Dowland worked on the cutting edge of visual effects in filmmaking, eventually moving to London, and then, New York.  But, as she continued to rise through the executive ranks, she increasingly missed the daily trenches of the creative process.  She longed for a change.

Dowland was an Executive Producer in the film division of Framestore, the visual effects company hired by Gibney’s Jigsaw Productions to oversee the graphics package for his documentary film, We Steal Secrets: The Story of Wikileaks.

"Meeting Alex was a matter of timing,” she said. Dowland had always wanted to work in long-form documentaries, and Gibney was looking for someone with animation and graphics knowledge to join his next project, “Zero Days,” about the world of cyber war. He hired Dowland to leverage her skills, integrating compelling graphics and animation to bring the story to life. The film won a Peabody Award.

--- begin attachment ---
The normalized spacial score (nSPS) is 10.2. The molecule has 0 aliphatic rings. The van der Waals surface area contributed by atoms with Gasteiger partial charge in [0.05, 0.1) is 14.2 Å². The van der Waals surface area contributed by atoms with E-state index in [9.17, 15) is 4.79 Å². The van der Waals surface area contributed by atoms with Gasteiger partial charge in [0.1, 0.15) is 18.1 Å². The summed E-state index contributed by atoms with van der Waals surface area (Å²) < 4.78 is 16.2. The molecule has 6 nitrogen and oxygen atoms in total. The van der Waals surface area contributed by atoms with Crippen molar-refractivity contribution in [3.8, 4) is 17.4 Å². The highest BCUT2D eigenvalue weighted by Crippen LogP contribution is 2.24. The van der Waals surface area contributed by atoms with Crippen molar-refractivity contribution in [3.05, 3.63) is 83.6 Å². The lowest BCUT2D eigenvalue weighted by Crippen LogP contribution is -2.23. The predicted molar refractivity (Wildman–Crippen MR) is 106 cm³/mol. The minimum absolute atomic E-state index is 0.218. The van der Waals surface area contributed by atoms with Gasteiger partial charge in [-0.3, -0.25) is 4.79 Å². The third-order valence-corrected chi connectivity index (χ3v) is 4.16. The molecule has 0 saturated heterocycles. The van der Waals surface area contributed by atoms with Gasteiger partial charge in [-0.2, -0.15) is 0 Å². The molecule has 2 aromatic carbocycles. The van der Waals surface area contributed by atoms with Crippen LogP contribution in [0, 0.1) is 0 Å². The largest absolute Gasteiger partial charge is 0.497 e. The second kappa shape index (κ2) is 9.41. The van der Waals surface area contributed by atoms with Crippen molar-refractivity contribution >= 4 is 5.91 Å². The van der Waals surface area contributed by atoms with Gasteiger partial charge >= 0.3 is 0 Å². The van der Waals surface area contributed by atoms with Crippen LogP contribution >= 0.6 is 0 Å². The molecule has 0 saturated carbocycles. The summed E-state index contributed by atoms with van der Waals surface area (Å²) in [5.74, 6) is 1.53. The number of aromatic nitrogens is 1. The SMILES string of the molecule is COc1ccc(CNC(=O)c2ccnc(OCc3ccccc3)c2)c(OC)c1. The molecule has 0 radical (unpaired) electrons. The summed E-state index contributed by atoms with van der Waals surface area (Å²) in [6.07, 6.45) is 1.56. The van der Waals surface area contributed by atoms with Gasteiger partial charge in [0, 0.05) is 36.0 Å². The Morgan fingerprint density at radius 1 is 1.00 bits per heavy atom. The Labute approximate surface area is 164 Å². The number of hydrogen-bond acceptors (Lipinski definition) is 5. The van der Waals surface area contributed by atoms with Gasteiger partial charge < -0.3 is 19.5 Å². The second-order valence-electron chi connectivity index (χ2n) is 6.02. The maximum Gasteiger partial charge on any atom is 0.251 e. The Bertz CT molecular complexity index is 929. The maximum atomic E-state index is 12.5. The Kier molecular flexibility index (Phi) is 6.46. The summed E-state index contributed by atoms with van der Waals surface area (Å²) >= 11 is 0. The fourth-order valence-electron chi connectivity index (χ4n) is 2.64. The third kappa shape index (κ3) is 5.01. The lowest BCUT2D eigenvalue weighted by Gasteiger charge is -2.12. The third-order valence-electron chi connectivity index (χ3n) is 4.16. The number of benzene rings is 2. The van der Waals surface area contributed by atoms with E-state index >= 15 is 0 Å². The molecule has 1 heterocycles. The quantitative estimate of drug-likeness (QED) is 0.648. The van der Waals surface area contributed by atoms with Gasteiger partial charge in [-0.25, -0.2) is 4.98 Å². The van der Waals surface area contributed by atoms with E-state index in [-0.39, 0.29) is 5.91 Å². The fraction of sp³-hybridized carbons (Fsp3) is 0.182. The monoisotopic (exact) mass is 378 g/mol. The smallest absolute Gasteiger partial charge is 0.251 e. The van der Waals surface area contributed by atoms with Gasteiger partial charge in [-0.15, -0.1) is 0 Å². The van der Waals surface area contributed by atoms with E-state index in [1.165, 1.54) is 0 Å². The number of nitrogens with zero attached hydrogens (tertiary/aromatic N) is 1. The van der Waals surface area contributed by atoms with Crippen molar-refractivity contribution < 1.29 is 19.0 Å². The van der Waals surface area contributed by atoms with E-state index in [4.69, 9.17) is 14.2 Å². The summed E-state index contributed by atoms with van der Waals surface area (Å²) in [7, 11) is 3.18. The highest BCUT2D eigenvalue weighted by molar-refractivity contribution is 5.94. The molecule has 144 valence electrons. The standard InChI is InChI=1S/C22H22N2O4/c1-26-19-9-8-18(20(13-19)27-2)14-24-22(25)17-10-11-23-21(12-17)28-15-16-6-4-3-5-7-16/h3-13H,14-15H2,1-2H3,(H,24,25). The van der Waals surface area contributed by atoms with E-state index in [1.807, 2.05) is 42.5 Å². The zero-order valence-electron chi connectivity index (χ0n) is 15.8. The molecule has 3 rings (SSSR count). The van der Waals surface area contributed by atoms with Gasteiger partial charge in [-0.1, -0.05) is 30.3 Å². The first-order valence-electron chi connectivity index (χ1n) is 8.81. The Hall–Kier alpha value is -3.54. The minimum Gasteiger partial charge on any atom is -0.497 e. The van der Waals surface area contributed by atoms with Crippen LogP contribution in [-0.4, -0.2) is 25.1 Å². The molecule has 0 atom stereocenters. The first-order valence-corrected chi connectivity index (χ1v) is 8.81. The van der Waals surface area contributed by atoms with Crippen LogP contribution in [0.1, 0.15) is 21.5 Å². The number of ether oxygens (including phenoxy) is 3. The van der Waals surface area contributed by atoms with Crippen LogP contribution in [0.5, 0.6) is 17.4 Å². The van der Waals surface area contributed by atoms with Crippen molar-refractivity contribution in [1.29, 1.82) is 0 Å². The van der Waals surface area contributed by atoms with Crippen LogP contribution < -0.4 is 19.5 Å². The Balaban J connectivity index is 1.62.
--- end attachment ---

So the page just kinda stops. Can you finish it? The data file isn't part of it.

Looking back now, Dowland realizes this career opportunity proved pivotal, as collaborating with Gibney gave her “free schooling from one of the best.” She further emphasized, “It meant working alongside a luminary of the industry; somebody who gave me this short track to knowing how to do a deep dive journalistic documentary and all the things that are involved in that, from the legal side to the access side.”

As Dowland noted, relationships can make or break a career. It was only due to a chance meeting with Gibney that her career trajectory changed and she moved to “the next part of [her] journey.”